Please note that this summary only contains information from the full scientific abstract: View ESMO Scientific Abstract

A real-world study of palbociclib plus aromatase inhibitors in women with advanced breast cancer in the United States

Date of summary: September 2019

A retrospective analysis of electronic medical records between February 2015 through November 2018

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The full title of this abstract is: Palbociclib plus an aromatase inhibitor as first-line therapy for metastatic breast cancer in US clinical practices: Real-world progression-free survival analysis

This study drug is approved to treat the condition under study that is discussed in this summary.

 

Researchers must look at the results of many types of studies to understand whether a study drug works, how it works, and whether it is safe to prescribe to patients.

This summary reports the results of only one study. The results of this study might be different from the results of other studies that the researchers look at.

 

More information can be found in the scientific
abstract of this study, which you can access here:
View ESMO Scientific Abstract

What did this study look at?

  • Advanced breast cancer is cancer that has spread either within or beyond the breast.
  • Some people have a type of advanced breast cancer that is sensitive to chemical messengers in the body (hormones) such as estrogen.
    • This cancer is called hormone receptor positive (HR+)/human epidermal growth factor receptor 2 negative (HER2−) advanced breast cancer.
  • Palbociclib is a type of medicine known as a CDK4/6 inhibitor. It works by blocking a group of proteins that cancer cells need for growth.
    • This may help to slow down the growth of the cancer.
  • Palbociclib is approved to treat HR+/HER2− advanced breast cancer in combination with drugs called aromatase inhibitors (AIs for short). An example of an AI is letrozole.
  • AI treatment lowers the amount of estrogen that the body produces.
    • Estrogen can help breast cancer cells to grow. Lowering the amount of estrogen with AIs can slow or stop tumor growth.
  • This study looked at women with advanced breast cancer who took palbociclib + AI as their first treatment for breast cancer. This was a ‘real-world’ study, not a clinical trial.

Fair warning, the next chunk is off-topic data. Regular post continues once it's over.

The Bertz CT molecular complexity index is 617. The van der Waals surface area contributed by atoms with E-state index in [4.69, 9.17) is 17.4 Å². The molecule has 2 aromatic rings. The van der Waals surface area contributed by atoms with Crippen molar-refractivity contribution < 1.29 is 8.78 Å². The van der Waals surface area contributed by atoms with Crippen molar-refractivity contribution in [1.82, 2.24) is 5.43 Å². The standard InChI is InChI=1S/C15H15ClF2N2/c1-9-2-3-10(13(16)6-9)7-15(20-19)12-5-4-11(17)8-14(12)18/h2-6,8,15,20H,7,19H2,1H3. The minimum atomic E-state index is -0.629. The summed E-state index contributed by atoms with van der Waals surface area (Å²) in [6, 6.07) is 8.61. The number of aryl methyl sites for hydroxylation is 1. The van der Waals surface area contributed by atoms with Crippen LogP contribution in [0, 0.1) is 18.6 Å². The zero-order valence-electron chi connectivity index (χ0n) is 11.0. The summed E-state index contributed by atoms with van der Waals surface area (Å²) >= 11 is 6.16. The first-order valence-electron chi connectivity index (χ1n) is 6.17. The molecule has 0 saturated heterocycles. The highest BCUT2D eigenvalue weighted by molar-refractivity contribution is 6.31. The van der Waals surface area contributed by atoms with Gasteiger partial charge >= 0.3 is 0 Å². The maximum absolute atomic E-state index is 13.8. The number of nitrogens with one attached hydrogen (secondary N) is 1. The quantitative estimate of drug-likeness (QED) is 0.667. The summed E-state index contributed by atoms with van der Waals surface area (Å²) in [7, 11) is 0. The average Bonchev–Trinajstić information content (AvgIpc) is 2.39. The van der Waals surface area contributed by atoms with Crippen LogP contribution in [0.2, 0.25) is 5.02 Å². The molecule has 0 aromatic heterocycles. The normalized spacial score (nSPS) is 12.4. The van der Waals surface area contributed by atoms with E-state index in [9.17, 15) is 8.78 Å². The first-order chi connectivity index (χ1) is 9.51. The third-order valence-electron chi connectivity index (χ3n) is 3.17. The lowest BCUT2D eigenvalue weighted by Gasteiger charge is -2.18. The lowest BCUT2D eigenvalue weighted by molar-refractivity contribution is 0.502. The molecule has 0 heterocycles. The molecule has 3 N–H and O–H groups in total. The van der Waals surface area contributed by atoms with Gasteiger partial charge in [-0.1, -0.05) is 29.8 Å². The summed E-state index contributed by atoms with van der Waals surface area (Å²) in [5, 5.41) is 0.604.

• In clinical trials, the treatments people receive are often tightly controlled so that the effect of a new medicine can be tested.
    • In real-world studies, people receive approved medicine in a routine clinical setting. This type of study helps researchers understand how medicines are used in clinical practice and whether the results seen in real life are similar to those seen in clinical trials. It also provides information on people who may not be eligible for clinical trials, presenting a more realistic real-world view.
  • This summary describes:
    • the women’s characteristics, and
    • how long they lived without their cancer getting worse while taking palbociclib + an AI.

Who took part in this study?

  • Researchers identified women with HR+/HER2− advanced breast cancer from a US medical database. This database has information on 2 million people from 275 cancer clinics.

What were the results of the study?

More results from this study can be found here:
View ESMO Scientific Abstract

What were the main conclusions reported by the researchers?

  • The results of this real-world study support the findings of previous clinical studies of palbociclib-based therapy.
  • The results suggest that palbociclib + an AI is an appropriate first treatment for women with HR+/HER2− advanced breast cancer in routine clinical practice in the US.

Who sponsored this study?

Pfizer Inc.
235 East 42nd Street NY,
NY 10017
Phone (United States): +1 212-733-2323

Pfizer would like to thank all of the women who took part in this study.

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